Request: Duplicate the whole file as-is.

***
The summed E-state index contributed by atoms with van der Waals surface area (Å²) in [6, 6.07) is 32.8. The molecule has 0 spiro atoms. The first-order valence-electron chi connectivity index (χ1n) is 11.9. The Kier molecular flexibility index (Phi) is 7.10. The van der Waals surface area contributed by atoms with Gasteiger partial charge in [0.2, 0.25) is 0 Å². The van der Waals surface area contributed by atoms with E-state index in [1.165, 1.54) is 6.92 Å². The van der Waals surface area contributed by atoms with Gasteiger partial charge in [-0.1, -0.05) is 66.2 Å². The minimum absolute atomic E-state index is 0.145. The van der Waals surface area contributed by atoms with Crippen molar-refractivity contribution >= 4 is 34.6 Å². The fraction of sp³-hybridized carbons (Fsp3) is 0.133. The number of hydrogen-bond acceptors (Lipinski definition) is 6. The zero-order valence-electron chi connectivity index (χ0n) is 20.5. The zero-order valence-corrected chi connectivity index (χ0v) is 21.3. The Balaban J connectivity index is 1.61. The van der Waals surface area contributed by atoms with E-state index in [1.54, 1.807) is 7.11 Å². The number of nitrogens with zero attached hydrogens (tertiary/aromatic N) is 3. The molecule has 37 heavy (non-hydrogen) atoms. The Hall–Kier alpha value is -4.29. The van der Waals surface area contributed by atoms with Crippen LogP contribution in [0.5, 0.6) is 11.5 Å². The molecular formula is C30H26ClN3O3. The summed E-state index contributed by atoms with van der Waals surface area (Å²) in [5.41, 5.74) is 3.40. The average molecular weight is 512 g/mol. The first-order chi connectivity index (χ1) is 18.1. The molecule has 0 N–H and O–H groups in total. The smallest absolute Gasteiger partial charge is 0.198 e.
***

The summed E-state index contributed by atoms with van der Waals surface area (Å²) in [6, 6.07) is 32.8. The molecule has 0 spiro atoms. The first-order valence-electron chi connectivity index (χ1n) is 11.9. The Kier molecular flexibility index (Phi) is 7.10. The van der Waals surface area contributed by atoms with Gasteiger partial charge in [0.2, 0.25) is 0 Å². The van der Waals surface area contributed by atoms with E-state index in [1.165, 1.54) is 6.92 Å². The van der Waals surface area contributed by atoms with Gasteiger partial charge in [-0.1, -0.05) is 66.2 Å². The minimum absolute atomic E-state index is 0.145. The van der Waals surface area contributed by atoms with Crippen molar-refractivity contribution >= 4 is 34.6 Å². The fraction of sp³-hybridized carbons (Fsp3) is 0.133. The number of hydrogen-bond acceptors (Lipinski definition) is 6. The zero-order valence-electron chi connectivity index (χ0n) is 20.5. The zero-order valence-corrected chi connectivity index (χ0v) is 21.3. The Balaban J connectivity index is 1.61. The van der Waals surface area contributed by atoms with E-state index in [1.54, 1.807) is 7.11 Å². The number of nitrogens with zero attached hydrogens (tertiary/aromatic N) is 3. The molecule has 37 heavy (non-hydrogen) atoms. The Hall–Kier alpha value is -4.29. The van der Waals surface area contributed by atoms with Crippen LogP contribution in [0.5, 0.6) is 11.5 Å². The molecular formula is C30H26ClN3O3. The summed E-state index contributed by atoms with van der Waals surface area (Å²) in [5.41, 5.74) is 3.40. The average molecular weight is 512 g/mol. The first-order chi connectivity index (χ1) is 18.1. The molecule has 0 N–H and O–H groups in total. The smallest absolute Gasteiger partial charge is 0.198 e.